WATCH: Cloe Wilder premieres the “It’s True” music vid exclusively with GL!
The roller coaster of 2020 has not stopped our faves from creating some amazing art, and Cloe Wilder is no exception. Cloe describes her style as one that romanticizes her years as a teenager; every small experience is no longer brushed under the rug or forgotten, but expanded and reminisced upon, creating songs that speak to the teenage experience from the eyes of an up-and-coming starlet.
Though she has quite the discography already (including “Crying When I Shouldn’t," mixed and mastered by the team behind Billie Eilish's biggest hits), there are even more relatably heart-wrenching tracks on the way. The 14-year-old singer-songwriter is gearing up to drop her upcoming EP written with Ezi, Sam Nicolosi and Jackie Young, titled Teenage Lullabies, and she is making a romantic, emotional pit stop on the way with her latest single, "It's True."
"It's True" sounds much like a love letter from Cloe to her teenage years, wishing to experience the milestone moments of youth while having a career that sometimes creates challenges in making connections. Cloe gets real about feeling lost and isolated in the song, singing, "I see visions, plans we’re making, every time I close my eyes/ I don’t make friends, cuz I’ll break them/ what a teenage lullaby."
We get the sense that Cloe won't be feeling lonely too much longer; her supporters are in for a treat, because the vid for "It's True" premieres right now—exclusively on GL.
GL caught up with Cloe to talk about creating an EP during quarantine, the inspo behind the "It's True" aesthetic and gearing up for life as a high schooler. Check out our full convo below!
Girls’ Life: How's quarantine been treating you for the last few months?
Cloe Wilder: It's actually been pretty good. I've been quarantining with my mom, mostly. We've been going back and forth between Florida and California—we have a house here, too. I’m in California right now. I’m having a good time!
GL: Are you excited to get back to school? Do you have the pre-high school jitters?
CW: I’m very excited, because being able to tell people you're in high school is such a big difference than being able to tell people you’re in middle school, so I feel like this is gonna be better for me!
GL: Have you been making music from home? Have you been in the studio? What has your music process looked like for the last few months?
CW: I've been making music exclusively in my bedroom with just a couple of co-writers and producers and a very small crew of people. I finished my whole EP during quarantine, so that was honestly really cool. Musically, I’ve honestly been doing better than ever.
GL: That's really exciting. Did you start your EP during quarantine, or had you been writing before quarantine started?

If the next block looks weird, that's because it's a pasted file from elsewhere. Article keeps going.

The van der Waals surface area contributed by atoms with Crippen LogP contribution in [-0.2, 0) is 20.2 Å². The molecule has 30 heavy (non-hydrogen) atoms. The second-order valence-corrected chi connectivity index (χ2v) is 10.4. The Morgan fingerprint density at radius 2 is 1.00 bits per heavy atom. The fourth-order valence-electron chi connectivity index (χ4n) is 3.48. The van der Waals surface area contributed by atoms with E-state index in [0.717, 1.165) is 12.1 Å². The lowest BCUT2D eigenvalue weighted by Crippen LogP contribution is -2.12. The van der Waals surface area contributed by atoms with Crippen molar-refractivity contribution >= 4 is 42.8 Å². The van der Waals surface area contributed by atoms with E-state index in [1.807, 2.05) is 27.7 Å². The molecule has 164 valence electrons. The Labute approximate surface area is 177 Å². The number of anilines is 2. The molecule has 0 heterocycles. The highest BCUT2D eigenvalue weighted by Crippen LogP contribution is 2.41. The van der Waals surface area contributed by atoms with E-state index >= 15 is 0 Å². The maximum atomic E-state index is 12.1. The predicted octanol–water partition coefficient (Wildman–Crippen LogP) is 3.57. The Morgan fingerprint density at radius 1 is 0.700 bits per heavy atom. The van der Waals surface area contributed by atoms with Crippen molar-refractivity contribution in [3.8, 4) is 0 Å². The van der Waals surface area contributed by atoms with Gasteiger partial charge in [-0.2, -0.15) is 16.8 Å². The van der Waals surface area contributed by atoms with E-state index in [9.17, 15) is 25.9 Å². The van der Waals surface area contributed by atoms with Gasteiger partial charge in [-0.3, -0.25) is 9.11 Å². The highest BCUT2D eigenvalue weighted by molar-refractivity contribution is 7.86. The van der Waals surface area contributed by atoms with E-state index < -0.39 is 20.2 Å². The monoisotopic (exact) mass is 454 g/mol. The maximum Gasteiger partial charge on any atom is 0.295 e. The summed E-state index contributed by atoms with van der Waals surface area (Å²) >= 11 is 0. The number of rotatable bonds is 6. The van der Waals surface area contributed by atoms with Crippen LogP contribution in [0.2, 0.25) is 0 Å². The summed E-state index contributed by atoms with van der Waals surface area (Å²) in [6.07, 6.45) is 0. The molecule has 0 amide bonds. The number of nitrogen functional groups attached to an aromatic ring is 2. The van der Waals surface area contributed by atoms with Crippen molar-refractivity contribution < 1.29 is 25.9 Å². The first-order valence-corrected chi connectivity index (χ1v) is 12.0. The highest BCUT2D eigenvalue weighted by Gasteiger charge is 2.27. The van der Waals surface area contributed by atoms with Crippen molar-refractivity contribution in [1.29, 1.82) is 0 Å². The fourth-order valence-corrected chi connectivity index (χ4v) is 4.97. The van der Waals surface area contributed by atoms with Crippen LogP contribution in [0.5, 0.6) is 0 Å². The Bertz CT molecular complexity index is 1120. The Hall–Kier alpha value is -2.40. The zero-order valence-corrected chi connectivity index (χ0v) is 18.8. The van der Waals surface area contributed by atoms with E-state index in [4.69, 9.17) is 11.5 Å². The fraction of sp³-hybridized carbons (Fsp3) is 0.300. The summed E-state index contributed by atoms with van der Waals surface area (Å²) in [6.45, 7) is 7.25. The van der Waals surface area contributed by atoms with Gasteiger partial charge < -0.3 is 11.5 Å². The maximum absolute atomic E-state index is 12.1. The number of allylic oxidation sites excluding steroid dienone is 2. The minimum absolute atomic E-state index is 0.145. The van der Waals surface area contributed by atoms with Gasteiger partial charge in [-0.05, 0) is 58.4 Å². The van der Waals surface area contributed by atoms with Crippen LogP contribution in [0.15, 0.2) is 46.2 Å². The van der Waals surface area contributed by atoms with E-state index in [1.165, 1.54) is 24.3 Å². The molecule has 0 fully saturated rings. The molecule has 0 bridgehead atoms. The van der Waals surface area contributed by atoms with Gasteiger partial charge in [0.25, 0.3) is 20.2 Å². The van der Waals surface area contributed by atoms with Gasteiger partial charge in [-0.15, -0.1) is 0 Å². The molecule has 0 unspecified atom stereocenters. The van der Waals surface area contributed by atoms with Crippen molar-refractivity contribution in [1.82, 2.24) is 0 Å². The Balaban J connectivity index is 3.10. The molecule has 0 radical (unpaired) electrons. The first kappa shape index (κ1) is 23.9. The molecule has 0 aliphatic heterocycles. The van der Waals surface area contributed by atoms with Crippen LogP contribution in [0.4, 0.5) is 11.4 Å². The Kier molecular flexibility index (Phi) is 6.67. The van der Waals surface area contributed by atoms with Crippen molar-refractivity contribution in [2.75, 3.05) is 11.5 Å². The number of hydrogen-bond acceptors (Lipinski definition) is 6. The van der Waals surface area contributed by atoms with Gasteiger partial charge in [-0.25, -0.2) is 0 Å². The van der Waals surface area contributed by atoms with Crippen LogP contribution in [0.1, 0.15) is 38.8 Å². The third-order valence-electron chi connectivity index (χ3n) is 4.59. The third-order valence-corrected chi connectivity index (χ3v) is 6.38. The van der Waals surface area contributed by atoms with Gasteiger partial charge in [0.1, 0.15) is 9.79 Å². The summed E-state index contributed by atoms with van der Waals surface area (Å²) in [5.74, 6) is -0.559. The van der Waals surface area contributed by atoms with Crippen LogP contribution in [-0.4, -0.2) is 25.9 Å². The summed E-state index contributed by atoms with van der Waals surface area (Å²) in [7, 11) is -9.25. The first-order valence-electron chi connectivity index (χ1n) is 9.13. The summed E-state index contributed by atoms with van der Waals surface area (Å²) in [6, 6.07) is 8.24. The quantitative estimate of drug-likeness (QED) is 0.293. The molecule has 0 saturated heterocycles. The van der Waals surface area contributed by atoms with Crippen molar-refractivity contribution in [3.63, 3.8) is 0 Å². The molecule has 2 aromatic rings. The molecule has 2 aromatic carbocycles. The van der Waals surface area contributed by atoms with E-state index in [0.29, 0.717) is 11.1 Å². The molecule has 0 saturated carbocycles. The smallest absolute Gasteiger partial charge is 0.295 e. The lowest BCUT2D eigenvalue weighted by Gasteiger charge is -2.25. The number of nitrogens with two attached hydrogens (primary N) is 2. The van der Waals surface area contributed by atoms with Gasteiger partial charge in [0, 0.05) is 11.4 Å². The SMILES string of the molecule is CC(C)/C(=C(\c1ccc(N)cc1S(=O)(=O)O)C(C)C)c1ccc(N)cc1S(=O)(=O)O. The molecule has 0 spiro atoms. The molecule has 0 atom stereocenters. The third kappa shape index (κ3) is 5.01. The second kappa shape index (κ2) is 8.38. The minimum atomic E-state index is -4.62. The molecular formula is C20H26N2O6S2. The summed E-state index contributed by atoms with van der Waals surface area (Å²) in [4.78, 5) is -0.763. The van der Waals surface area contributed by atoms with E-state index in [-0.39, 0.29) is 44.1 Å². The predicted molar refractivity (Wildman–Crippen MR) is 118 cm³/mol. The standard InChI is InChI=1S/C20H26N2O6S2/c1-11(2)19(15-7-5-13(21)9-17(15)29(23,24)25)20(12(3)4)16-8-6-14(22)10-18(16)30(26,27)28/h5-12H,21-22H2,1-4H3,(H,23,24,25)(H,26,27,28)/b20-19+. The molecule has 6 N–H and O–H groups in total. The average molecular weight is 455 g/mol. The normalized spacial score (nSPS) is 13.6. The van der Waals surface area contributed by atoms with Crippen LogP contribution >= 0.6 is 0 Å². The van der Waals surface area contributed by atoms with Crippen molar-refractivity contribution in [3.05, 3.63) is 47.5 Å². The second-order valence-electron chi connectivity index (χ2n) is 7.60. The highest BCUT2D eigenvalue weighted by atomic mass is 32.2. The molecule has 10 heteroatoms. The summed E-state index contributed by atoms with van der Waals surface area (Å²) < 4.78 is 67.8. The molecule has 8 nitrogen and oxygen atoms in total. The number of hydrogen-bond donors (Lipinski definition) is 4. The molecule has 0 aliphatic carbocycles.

CW: I started in March, so right before quarantine started. I got a few songs in before complete lockdown, and then the rest of it was pretty much finished during lockdown.
GL: Did you write all of the tracks on the EP? Or did you co-write on all of them?
CW: Yeah, I co-wrote all of them. We all wrote them together, it's pretty inclusive. We all work together pretty well.
GL: Can you walk me through a day in the life of making music with you? What does your process look like doing this from your bedroom?
CW: It’s very chill, because obviously, we're in my bedroom, so it's a very comfortable space. And normally, Sam will just lay down a track and then I like to do melody passes, where everybody in the room gets up on the mic and muffles melodies and lyrics, then we just take it from there. We find the melodies we like and decide what we want to say; we also have a big therapy session before and find like a common experience or something that we can all kind of relate to, or something I've been feeling, and then we write about that. So it's very natural, and there's never been like an off day with these people. I honestly have surrounded myself with so many great writers and producers. It’s very natural and it flows out really well.
GL: Do you find that the music making process is therapeutic to you?
CW: Absolutely. Because there's so much that you can't really talk about with people, but it just helps to write about it. Like I said, I surround myself with really great writers and producers that I feel comfortable with and it feels like family, so it's very therapeutic for me. And I get a song out of it, so that’s cool!
GL: That’s true! What drew you to start making music?
CW: I've always been obsessed with singing, and I realized that writing is a really good outlet for me. And I realized that I was good at it, too! It’s just an outlet for me and I never really had something like that, that could actually help me feel better, and writing is definitely that for me.
GL: Is that music making process the same process that you used when you were creating “It's True”?
CW: Oh, yeah, for sure. We all just sat down and I talked about how I was feeling, and then all the melodies came out in the first melody pass, which was super cool and doesn't always happen. That one was very natural and happened really fast!
GL: My understanding is that it was the first song that you wrote for the EP. What inspired you to sit down and write that song?
CW: I was definitely feeling pretty lost at the time. I had just started traveling between Florida and California and, basically, between these two lives. When I'm in Florida, I don't write as much music there, there’s not a lot of business for me there, and I feel like I’m so serious when I’m here. It's kind of hard going back between those two, so I was talking about how I'm worried that I'm missing out on my normal teenage years, which isn't really a bad thing, but I definitely get concerned sometimes that I’m missing out on these important experiences.
GL: You're about to enter high school, these are supposed to be really formative years for you in the “big picture” way. How do you think that finding music and becoming a pop artist has influenced this tween to teen transition that you're facing right now?